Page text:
With the holidays rapidly approaching, many of us find ourselves busy making arrangements for seasonal meals and family gatherings. In all the bustle, it’s important to remember our servicemen and women stationed overseas, away from families and loved ones.
The Marlton Woman’s Club has been doing its part to remember the troops and ensure none of them goes without holiday cheer. Dozens of stockings were distributed to the club’s members starting in August and have since been returned filled with personal care items and treats, ready to be shipped to soldiers by way of the group’s partnership with the Marlton-based nonprofit Operation Yellow Ribbon.
The woman’s club is just one of 220 similar organizations throughout the state that make up the New Jersey State Federation of Women’s Clubs (NJSFWC). Each group filled and contributed its own stockings to the annual statewide collection.
As president of the Marlton Woman’s Club, Mt. Laurel resident Lisa Levin also serves as the State Public Issues chairwoman for the NJSFWC and helped coordinate the stocking collection as one of her initiatives.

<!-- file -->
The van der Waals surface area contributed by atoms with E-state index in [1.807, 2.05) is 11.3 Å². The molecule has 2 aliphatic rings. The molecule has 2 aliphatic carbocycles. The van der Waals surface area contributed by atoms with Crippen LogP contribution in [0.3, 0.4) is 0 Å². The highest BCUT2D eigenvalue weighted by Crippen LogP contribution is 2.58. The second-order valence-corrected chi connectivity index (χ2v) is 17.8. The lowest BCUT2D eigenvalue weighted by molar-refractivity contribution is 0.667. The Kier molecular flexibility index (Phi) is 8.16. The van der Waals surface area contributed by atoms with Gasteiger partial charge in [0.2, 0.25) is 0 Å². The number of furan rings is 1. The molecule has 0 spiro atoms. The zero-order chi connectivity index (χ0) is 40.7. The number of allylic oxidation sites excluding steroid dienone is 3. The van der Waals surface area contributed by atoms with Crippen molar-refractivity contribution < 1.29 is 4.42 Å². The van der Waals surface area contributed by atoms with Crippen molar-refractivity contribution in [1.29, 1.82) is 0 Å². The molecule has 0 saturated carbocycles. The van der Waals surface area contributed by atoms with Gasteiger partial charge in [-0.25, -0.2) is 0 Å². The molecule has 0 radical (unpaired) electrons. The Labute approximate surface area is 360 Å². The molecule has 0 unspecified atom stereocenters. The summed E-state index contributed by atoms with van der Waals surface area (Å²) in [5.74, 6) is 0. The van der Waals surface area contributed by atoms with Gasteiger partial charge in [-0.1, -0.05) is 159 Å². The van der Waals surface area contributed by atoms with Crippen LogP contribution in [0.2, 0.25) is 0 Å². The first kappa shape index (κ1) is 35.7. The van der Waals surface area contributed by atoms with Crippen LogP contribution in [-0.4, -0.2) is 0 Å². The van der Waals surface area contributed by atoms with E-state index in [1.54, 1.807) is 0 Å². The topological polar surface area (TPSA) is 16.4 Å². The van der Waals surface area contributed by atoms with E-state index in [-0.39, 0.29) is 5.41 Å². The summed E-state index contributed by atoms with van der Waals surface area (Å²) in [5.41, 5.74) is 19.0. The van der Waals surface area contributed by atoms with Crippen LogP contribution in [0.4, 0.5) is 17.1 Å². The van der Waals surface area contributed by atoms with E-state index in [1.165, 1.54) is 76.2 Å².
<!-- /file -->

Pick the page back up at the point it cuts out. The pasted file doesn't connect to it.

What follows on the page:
“It’s giving back and helping others,” Levin said of the drive behind the collection. “These stockings are for the troops, to deliver Christmas cheer.”
By Levin’s estimate, there have been about 1,800 stockings collected from clubs state-wide to date. Of that total, around 30 came from the Marlton club alone. A unique and special touch is added to each stocking in the form of a personal greeting and an uplifting message.
According to David Silver — an Operation Yellow Ribbon volunteer for over 10 years — the stockings are destined for active military personnel stationed in Afghanistan, Iraq, Jordan, Syria, Qatar, Saudi Arabia and the Horn of Africa.
Silver recently helped the local woman’s club load ready-to-ship boxes full of stockings into one of its vans from a collection point at the nonprofit’s Mt. Laurel warehouse. Between the stocking collection and its own holiday cookie drive, this is one of the busiest times of the year for the organization.
Though he never served himself, Silver volunteers his time with Operation Yellow Ribbon as a way of giving back and recognizing the sacrifices made by servicemen and women.
“For me it’s appreciating my freedom and giving back to those who protect it and provide it,” he noted.
Marlton resident and club member Irene Hartman also volunteered with the operation at the Mt. Laurel warehouse alongside Levin, Silver and fellow club members.
This wasn’t Hartman’s first year participating in the collection; she says the thought of someone in the military missing out on holiday cheer is what keeps her coming back.
“There’s a pride about what our woman’s clubs do to make it a little nicer for them because a lot of people don’t have family, and not having family they wouldn’t get anything.
“It’s a great thing we’re able to do.”